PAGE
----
I watched a fantastic discussion online on Thursday between Anthony Reddie, a Black Methodist Theologian and fellow member with me of the Committee for the British and Irish Association of Practical Theology and four other Black theologians, entitled Black Lives Matter is the Church Complicit. In that, Anthony challenged the white members of the audience to reflect on what he has often wondered about his white colleagues: “What do they say when I am not in the room?” What are white people doing to challenge institutional racism when there are no black people present. Now for most of us, living in rural Oxfordshire, that is our everyday experience. Most of the time we live in a place where there are no black faces. So, this question is present all the time. What do we say about racism? Of course many of the reasons for that Are, because, in general terms, Black Asian and Minority ethnic people are more economically disadvantaged than white people and even some white people can’t afford to live in an Oxfordshire village, which I know is a cause of sorrow to some people who grew up in our villages and would love to live here still. The Corona Virus has shown us that Black Asian and Minority ethnic people are at greater risk of catching it and at greater risk of dying from it and scientists are suggesting that a significant contribution to this risk is made by the lower socio-economic class for most Black Asian and Minority ethnic people in this country and the types of job which they are able to get which place them at greater risk of catching it.
The church I grew up in was not in an Oxfordshire village but in the centre of High Wycombe and we were blessed to have a multi ethnic congregation with a substantial number of Caribbean parishioners from the Windward Islands specifically as well as Sri Lankan and Zimbabwean members of the congregation. And yet when I was a young adult, the vicar at the time went on a sabbatical trip to serve in the Windward Islands on an exchange and he learnt a terrible truth of the history of our church.
When these Anglican West Indians first came to our church as part of the Windrush generation, the church welcomed them in. And told them they could only sit in the side aisles. According to theologian and historian Joe Aldred they had a better reception than many Caribbean Anglicans who, on moving to the UK sought out their local Anglican churches only to be told, ‘No this place is not for you. You should start your own churches.’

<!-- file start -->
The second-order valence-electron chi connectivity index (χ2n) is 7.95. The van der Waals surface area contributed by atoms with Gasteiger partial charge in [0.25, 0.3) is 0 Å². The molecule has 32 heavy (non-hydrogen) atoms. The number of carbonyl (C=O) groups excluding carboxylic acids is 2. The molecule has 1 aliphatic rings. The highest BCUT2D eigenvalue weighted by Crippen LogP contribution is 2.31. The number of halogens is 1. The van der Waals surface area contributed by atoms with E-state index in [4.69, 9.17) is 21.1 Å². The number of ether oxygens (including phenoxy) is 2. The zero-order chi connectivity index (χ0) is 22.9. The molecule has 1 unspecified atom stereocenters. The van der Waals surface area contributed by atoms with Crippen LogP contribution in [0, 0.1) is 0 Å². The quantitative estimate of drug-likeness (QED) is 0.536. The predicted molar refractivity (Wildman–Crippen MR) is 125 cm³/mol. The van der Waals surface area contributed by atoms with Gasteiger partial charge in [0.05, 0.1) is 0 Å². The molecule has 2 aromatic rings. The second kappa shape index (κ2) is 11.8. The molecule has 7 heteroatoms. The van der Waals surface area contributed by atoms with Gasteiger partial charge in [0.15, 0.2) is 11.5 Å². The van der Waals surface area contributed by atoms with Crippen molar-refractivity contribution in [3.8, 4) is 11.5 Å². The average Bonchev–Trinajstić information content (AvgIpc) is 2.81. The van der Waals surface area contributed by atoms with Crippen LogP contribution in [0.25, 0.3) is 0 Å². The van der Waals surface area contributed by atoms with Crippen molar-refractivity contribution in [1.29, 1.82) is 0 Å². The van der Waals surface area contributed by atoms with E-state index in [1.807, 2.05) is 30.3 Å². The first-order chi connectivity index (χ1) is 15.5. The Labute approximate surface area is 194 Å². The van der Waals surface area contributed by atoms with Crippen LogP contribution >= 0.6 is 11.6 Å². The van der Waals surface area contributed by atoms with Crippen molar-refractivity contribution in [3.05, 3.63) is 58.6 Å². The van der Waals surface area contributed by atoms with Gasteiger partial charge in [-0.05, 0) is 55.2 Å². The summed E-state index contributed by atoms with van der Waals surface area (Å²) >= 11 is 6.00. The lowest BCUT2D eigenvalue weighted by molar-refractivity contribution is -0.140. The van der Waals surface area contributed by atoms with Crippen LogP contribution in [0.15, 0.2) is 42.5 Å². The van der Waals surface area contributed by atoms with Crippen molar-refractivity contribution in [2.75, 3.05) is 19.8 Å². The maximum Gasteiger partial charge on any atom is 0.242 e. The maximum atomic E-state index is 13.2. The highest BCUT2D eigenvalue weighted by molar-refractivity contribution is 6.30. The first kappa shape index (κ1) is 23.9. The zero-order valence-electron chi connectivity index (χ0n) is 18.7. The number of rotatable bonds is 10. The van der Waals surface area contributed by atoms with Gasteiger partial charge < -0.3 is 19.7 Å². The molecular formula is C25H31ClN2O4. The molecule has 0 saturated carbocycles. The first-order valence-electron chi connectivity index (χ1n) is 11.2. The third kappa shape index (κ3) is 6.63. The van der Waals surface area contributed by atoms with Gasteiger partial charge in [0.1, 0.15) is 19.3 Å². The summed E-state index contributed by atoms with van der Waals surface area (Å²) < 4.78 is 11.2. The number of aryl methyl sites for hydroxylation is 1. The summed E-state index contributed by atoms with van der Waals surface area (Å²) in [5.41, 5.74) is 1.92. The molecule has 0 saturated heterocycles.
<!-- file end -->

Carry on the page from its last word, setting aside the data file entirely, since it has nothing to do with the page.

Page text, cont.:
Fortunately, this was not the case everywhere. A church I was attached to in Balsall Heath in Birmingham had a congregation almost 50/50 white and black Caribbean – one of the most warm and welcoming churches I have ever been a part of. They clearly had been welcomed and not just into the side aisles. They were valued. In our gospel reading, Jesus reminds his followers of their great value in the eyes of God. Are not two sparrows sold for a penny? Yet not one of them will fall to the ground apart from your Father. And even the hairs of your head are all counted. So do not be afraid; you are of more value than many sparrows. There is no differentiation there between black sparrows and white sparrows. Jesus tells them of the worth of every human being and calls them to share that good news of the great love and care which God has for all humanity as expressed in Jesus’ message and in his death and resurrection. Everyone therefore who acknowledges me before others, I also will acknowledge before my Father in heaven; I think acknowledging Jesus means acknowledging also those whom God loves; acknowledging those Black people who have suffered from generations of institutionalised discrimination; acknowledging those caught in slavery today.
And Jesus knew that making that kind of acknowledgement would not always be easy. It could bring conflict with those whom we love most. Do not think that I have come to bring peace to the earth; I have not come to bring peace, but a sword. 35 That challenge from my friend Anthony, What do you say when there isn’t a black person in the room? What do we say when someone we know begins a sentence with “I’m not racist but…” What do we say when we hear a relative speaking of someone as if they were worth less than sparrows? Are we too afraid that we might upset them? Are we too worried that they might say something hurtful back to us:
If they have called the master of the house Beelzebul, how much more will they malign those of his household!
If we do not speak up then we perpetuate the institutional sin of racism in our world. What then are we to say? Should we continue in sin in order that grace may abound? By no means! How can we who died to sin go on living in it?